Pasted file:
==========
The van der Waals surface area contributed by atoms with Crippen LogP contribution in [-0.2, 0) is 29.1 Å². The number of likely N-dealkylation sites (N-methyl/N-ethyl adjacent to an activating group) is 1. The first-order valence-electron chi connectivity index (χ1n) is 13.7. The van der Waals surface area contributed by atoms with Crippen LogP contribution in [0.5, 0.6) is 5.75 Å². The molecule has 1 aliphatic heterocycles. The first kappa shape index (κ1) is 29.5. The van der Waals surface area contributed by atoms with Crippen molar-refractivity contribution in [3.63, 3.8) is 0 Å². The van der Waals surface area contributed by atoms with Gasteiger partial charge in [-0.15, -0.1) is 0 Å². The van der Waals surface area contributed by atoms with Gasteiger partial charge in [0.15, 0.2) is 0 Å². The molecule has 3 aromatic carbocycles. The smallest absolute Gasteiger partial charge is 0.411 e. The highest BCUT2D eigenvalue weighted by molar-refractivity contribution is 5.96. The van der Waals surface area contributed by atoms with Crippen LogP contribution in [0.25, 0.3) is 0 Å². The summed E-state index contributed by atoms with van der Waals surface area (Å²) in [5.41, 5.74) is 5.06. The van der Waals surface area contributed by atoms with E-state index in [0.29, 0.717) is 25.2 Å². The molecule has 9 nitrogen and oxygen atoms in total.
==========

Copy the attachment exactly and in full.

The van der Waals surface area contributed by atoms with Crippen LogP contribution in [-0.2, 0) is 29.1 Å². The number of likely N-dealkylation sites (N-methyl/N-ethyl adjacent to an activating group) is 1. The first-order valence-electron chi connectivity index (χ1n) is 13.7. The van der Waals surface area contributed by atoms with Crippen LogP contribution in [0.5, 0.6) is 5.75 Å². The molecule has 1 aliphatic heterocycles. The first kappa shape index (κ1) is 29.5. The van der Waals surface area contributed by atoms with Crippen molar-refractivity contribution in [3.63, 3.8) is 0 Å². The van der Waals surface area contributed by atoms with Gasteiger partial charge in [-0.15, -0.1) is 0 Å². The van der Waals surface area contributed by atoms with Gasteiger partial charge in [0.15, 0.2) is 0 Å². The molecule has 3 aromatic carbocycles. The smallest absolute Gasteiger partial charge is 0.411 e. The highest BCUT2D eigenvalue weighted by molar-refractivity contribution is 5.96. The van der Waals surface area contributed by atoms with Crippen LogP contribution in [0.25, 0.3) is 0 Å². The summed E-state index contributed by atoms with van der Waals surface area (Å²) in [5.41, 5.74) is 5.06. The van der Waals surface area contributed by atoms with E-state index in [0.29, 0.717) is 25.2 Å². The molecule has 9 nitrogen and oxygen atoms in total.